Always an Anecdote

Tell us what you are using to treat your MS-- and how you are doing.

Postby SarahLonglands » Mon Sep 12, 2005 3:30 am

Undoubtedly there are subtypes of MS and bacterial is just one of them. Think of hepatitis- there is viral, toxic, auto-immune, etc. It sounds odd but those with bacterial MS may be the lucky ones as a very effective treatment appears to be available!

Daunted, you know what I was diagnosed with at first? Congenital spinal stenosis, most common amongst achondroplastic dwarfs! I would look like a giant to a dwarf, I think. :?

Now, I went on a picnic at the weekend, to the big outside: beautiful chalk downland, perfect for flying kites. Whilst the others in the party were busy playing hand ball I snook away to walk up to the triangulation point, using one trekking stick. This really made me feel like my old self, just me and the outside world. I did trip on a big flint, coming back down, and ended up sitting on my rear, but the terrain just made it feel like I had landed on a feather bed. It is always easier to climb up a hill than come back down.

I had just finished my most recent booster dose. I suddenly decide I couldn't stick the metro/flagyl any more, because it always makes me feel so tearful and depressed and tired, so this time I tried tinidazole, a newer macrolide, because it is supposed to be kinder to take. Well, it is! I didn't cry once and felt much less fatigued. Of course I can't say if people still getting rid of the pathogen will find those reactions any better because I am past that stage. I stopped having herxheimer reactions after about the third or fourth go. That is it now for three months, but I will definitely be using that in the future. :wink:

Sarah
An Itinerary in Light and Shadow Completed Dr Charles Stratton / Dr David Wheldon abx regime for aggressive secondary progressive MS in June 2007, after four years. Still improving with no relapses since starting. Can't run but can paint all day.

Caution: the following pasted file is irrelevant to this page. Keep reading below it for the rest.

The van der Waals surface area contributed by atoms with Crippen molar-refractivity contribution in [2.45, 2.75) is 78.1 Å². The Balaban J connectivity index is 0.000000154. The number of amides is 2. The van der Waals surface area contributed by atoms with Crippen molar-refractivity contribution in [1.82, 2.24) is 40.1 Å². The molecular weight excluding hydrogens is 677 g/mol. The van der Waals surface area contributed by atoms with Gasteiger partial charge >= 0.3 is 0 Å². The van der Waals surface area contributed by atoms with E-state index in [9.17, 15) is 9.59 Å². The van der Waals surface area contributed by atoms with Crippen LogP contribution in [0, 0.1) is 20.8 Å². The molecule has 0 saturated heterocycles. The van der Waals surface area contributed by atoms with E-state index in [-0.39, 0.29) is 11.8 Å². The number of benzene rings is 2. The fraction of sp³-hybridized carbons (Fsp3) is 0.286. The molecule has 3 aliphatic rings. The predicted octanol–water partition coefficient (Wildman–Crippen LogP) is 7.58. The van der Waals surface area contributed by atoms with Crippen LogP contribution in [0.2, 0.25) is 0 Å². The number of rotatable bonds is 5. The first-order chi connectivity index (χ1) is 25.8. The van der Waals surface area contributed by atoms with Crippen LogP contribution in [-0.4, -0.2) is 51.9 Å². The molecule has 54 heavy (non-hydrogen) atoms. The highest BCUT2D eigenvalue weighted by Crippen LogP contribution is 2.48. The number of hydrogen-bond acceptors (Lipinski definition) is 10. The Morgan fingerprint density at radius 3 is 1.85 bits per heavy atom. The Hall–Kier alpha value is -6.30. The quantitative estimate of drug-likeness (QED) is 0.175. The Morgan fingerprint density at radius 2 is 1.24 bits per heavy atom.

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Postby mrhodes40 » Mon Sep 12, 2005 10:37 am

A picnic and a little trek off by yourself? man. That's really terrrific. Thanks for the update. These little inspirations are a real treat! It's like a wonderful fairy story that you ask your mom to read again and again, only this is real.
Blessings
Marie
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Postby Katman » Mon Sep 12, 2005 11:52 am

Marie has been very busy. I am sorry to say- I have not. Flagyl- day 6 is where I am and have a really rotten cold in addition. Double whammy! Day 6 comes after day 5 when you finally stop taking that horrible, wonderful stuff. It is so easy not to think about the mirror image that begins right after those 5 days. At least that is the way it affects me. But I must add, it sure is worth it. I am certain to feel better with each succeeding day.

This morning I had a visit from the person to whom I gave my cane. Interestingly, she is a patient of Dr. Kaufman in Charlotte, NC .At my suggestion, she will speak to him about abx, having already had the usual scoffing from her local neurologist. She has been on Betaseron for several years. She met me a few years ago and has gotten worse but I had caught up and passed her in the interim. I was undiagnosed at the time. What I said about making a great noise is something I have to remember on days like this.

Also, my niece's brother-in-law about whom I only learned last week, is in a wheelchair and very depressed. The clan's home base is in Texas but several close family members are MDs in NY and are openminded about abx. I am really hoping that something comes of this. What an awful place to be.

Marie, thanks for all you interesting postings. They are invariably instructive and helpful.

Sarah, I am so happy you are back. We have missed you. Incidentally, I had a good chuckle over your change of avatar from 1-eyed pointy-head to smiling sunshine. It is certainly indicative of the celebration of an MRI with "disappeared lesions" Congratulations on your continuing progress. It is so exciting.
Last edited by Katman on Sun Jan 22, 2006 5:33 pm, edited 1 time in total.
2010 5 years 4 months Now on Amoxicillin, Doxy, Rifampin, Azith, and caffeine in addition to  flagyl. 90% normal good days-50% normal bad days. That is a good thing.
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Postby SarahLonglands » Fri Sep 23, 2005 4:31 am

Since I am now only taking booster doses every three months, I thought I should report any changes as I notice them, lest I completely forget.